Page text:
Dmitry Gurov, under the age of forty years, Muscovite, a philologist by education, but working in a bank, is having a rest in Yalta. In Moscow remained unloved wife, who he often cheats, the daughter of twelve years, and two sons-schoolboy. In appearance and character of his is something attractive and elusive which dispose women to him. He himself despises women, considering them as an inferior race, and at the same time cannot do without them and is constantly looking for love affairs, having great experience with it. On the waterfront, he meets a young lady. This is a woman of medium height, wearing a beret, with a white spitz following her. Vacationers called her "the lady with the dog."
Gurov decides that it would be nice to start an affair with her, and met with her during lunch in the city park. Their conversation begins in the usual way.
Anna was born in St. Petersburg, but came from the city of S., where she had been living for two years, being married to an officer by the name of von Diderits (his grandfather was a German, and he is Orthodox). The work of her husband is not interesting for her, she cannot even remember the name of his place of service. Apparently, she does not love her husband, and is unhappy in life. Their romance begins a week after they met. She is going painful through her fall, considering that Gurov is the first who will not respect her. He does not know what to say. She fervently swears that she always wanted to have clean and honest life, that her sin is disgusting. Gurov is trying to calm her down, cheer, depicts passion, which he is no likely to experience.
Their affair flows smoothly, as if nothing threatened them both. One hopes that her husband will come. Instead, he asks in a letter his wife to come back. Gurov sees her off to the station. When parting, she does not cry, but looks sad and sick. He also is touched, sad and feels a slight remorse. After the departure of Anna he decides to return home.
Moscow life captures Gurov. He likes to Moscow, its clubs, dinners in restaurants. It seems that he forgets about Yalta affair, but suddenly for no apparent reason, the image of Anna begins to worry him again, he could hear her breathing, gentle rustle of her dress. On the street he watched the women, looking, no one like her. Love awakens within him, and it is even more difficult to carry it no having anyone to share his feelings.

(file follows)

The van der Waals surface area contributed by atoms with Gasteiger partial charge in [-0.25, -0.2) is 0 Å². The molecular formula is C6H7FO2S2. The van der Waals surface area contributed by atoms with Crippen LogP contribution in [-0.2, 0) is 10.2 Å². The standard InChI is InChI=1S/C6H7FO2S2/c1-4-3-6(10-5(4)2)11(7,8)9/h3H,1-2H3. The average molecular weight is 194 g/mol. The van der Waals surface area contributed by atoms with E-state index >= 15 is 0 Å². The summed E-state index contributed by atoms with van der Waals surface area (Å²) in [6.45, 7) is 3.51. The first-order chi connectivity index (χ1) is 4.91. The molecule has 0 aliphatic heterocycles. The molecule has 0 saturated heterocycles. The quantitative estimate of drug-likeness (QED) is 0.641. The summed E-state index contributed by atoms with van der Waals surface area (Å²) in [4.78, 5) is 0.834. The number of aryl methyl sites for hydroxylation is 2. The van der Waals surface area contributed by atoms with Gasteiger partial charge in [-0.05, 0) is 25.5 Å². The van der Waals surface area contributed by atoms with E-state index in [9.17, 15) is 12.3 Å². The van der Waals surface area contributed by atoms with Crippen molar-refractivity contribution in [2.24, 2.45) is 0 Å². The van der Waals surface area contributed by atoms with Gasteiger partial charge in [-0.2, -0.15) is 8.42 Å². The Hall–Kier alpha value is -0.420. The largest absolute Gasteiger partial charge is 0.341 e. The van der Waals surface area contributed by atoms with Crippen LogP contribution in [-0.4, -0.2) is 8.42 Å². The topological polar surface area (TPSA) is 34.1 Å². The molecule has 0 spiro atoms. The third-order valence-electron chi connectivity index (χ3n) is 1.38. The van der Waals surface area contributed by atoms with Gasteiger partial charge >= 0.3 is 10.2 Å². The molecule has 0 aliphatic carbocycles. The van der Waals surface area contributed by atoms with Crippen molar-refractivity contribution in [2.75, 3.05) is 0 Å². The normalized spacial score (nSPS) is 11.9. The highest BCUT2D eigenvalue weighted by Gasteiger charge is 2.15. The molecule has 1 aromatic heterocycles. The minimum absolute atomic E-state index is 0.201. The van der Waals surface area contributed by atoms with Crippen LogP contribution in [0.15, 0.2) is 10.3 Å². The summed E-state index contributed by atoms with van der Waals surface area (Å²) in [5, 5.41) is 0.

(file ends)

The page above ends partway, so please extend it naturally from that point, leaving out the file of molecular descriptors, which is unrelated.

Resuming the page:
Finally Gurov decides to go to the city of S. He takes a room in a hotel, the doorman knows where Diderits live, but as he cannot directly pay them a visit, lies in wait for Anna in the theater. He sees her husband there, in whom there is something servile and modest and who fully meets the provincial boredom and banality of the town S. Anna is frightened with the meeting, pleads Gurov to leave and promises herself to come to him. She lies to her husband that he was going to consult about a female disease, and every two or three months meets Gurov in Moscow in the hotel "Slavic Bazaar".
At the end their meeting is described - is not the first and probably not the last. She cries. He orders tea and thinks, "Well, let her cry ..." then goes up to her and takes her by the shoulders. In the mirror, he sees that his head begins to turn gray, he became older and plainer during the last few years. He understands that he and she have committed in life some fatal mistake, he and she were not happy, and only now, when old age is close, really know the love. They are close to each other as husband and wife; their meeting - the most important thing in their lives.
And it requires a little more - and the solution will be found, and then a new, beautiful life begin; and both were clear that the end is far, far away and that the most complex and difficult only begins.